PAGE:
There are a number of relatively complicated macros and spreadsheet functions used to calculate dates prior to 1900 using Excel but I've come up with a rather simple, if dirty method, of accomplishing this little trick.
The need to do it is based on the fact that Excel doesn't understand dates prior to Jan 1, 1900.
Basically there are two possible century equations, one with a leap day in the century year and one without. This is a vast oversimplification because of the changes between the Gregorian Calendar and the Julian Calendar but I said this method was a little dirty. What we're going to do is have a row for each century using Jan 1, 2000 to Dec 31, 2099 for centuries with the Leap Day and Jan 1, 2100 to Dec 31, 2199 for centuries without the Leap Day.
Create Column Headings in B1 of Start Date and C1 of End Date and D1 Total Days
Create Row headings for each century necessary; 18th in A2, 19th in A3, 20th in A4 etc.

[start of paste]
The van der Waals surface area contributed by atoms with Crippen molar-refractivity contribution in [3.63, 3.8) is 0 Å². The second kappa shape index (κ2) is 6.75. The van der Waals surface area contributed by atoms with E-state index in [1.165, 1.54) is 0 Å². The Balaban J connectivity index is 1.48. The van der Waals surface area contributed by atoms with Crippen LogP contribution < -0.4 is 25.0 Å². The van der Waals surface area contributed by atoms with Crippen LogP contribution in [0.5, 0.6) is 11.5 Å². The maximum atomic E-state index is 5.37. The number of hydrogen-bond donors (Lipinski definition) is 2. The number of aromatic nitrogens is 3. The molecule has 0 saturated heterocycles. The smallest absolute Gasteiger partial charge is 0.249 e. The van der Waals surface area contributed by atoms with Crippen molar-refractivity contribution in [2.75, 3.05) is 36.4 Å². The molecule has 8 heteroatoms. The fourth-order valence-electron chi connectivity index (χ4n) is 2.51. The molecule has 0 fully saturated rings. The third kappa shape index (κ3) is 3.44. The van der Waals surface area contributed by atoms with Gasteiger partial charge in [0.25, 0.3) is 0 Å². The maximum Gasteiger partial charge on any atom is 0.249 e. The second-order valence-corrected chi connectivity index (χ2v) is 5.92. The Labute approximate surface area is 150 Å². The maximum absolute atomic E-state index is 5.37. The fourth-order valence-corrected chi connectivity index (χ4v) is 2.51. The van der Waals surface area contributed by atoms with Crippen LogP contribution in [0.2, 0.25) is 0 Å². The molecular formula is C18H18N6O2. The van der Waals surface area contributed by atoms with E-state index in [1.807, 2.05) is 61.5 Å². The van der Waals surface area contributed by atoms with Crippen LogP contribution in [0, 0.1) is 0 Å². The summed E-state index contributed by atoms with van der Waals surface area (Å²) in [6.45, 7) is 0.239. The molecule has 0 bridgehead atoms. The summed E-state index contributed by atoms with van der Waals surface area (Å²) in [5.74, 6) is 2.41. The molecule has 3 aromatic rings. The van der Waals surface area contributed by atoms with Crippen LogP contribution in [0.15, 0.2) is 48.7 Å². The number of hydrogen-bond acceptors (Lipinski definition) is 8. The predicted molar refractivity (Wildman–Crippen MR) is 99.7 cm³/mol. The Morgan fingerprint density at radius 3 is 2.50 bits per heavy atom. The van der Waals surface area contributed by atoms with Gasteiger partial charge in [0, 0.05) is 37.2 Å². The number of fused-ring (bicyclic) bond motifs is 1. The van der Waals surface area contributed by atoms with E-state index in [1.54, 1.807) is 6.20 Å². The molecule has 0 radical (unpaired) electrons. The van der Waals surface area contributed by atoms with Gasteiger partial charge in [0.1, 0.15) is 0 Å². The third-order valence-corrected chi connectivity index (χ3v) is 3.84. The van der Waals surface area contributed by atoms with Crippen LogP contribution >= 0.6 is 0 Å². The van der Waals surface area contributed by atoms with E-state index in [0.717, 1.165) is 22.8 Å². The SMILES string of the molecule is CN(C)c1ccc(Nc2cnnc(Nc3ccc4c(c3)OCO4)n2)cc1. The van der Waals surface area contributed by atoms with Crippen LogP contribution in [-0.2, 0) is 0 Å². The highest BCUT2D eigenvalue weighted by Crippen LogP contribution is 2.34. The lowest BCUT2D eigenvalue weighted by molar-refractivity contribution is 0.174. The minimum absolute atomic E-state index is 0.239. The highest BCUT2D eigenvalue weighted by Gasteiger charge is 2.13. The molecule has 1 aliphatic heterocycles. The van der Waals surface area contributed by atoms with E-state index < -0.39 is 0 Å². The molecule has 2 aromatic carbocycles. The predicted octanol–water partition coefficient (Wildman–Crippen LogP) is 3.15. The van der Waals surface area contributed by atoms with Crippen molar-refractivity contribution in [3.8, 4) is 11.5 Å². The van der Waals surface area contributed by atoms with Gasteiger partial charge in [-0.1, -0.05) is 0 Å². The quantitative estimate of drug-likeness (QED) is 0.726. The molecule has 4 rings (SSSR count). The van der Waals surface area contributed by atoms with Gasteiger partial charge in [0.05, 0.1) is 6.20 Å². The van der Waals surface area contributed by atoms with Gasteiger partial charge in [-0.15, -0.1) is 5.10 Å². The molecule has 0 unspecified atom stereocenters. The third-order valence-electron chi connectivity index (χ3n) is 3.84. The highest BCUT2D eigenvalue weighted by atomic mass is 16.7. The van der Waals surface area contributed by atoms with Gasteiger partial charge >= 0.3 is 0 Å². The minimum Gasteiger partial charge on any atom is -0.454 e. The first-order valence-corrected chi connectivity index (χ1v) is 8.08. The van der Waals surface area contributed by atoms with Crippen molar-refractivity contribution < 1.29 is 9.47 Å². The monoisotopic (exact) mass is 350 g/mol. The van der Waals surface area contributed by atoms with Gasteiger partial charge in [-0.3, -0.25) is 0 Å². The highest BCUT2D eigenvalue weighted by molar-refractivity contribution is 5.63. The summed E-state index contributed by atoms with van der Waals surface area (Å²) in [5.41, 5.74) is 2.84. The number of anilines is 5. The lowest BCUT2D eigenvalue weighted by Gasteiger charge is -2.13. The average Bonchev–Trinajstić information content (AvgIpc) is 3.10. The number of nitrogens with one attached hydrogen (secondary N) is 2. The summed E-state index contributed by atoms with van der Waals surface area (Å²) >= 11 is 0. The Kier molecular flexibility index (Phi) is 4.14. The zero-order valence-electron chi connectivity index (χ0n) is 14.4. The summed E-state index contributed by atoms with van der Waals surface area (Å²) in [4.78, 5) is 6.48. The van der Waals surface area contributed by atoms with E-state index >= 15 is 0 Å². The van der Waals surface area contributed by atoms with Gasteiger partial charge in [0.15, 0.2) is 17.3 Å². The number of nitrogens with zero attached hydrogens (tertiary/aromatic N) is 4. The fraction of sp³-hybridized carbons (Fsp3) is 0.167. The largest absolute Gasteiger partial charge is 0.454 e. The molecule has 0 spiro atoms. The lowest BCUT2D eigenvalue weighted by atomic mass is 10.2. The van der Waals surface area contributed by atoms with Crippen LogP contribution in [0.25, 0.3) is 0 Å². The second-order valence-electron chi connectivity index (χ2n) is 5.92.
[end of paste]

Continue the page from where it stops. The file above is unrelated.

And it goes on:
Type Jan 1, 2000 as the Start Date and Dec 31, 2099 as the end date for each row in a century year that has a leap day (1400s and before, 1500s, 1600s, 2000s, 2400s, etc)
Likewise use Jan 1, 2100 and Dec 31, 2199 in centuries without a leap day (1700s, 1800s, 1900s, 2100s, 2200s, 2300s, 2500s, etc)
For the row in which you want the actual start date use that date (keeping the year, just changing the month and day) instead of Jan 1. For the row in which you want the actual end date use that date (again not changing the year) instead of Dec 31.
In the Total Days column create a formula of C2 - B2. This gives the total day difference. Because we substituted either the century range 2000 to 2099 or 2100 to 2199 we have an accurate range based on if there was a leap day or not.
Fill the formula down to the other columns and create a sum at the bottom. Tada!
The only hitch remaining is if your date starts prior to March 21, 1582. If this is the case then simply subtract 10 from your formula result. This accounts for the correction made in that year.
As I said, this is a bit dirty because not everyone accepted the Gregorian calendar at the same time and variations by nation exist. But, it's pretty good.
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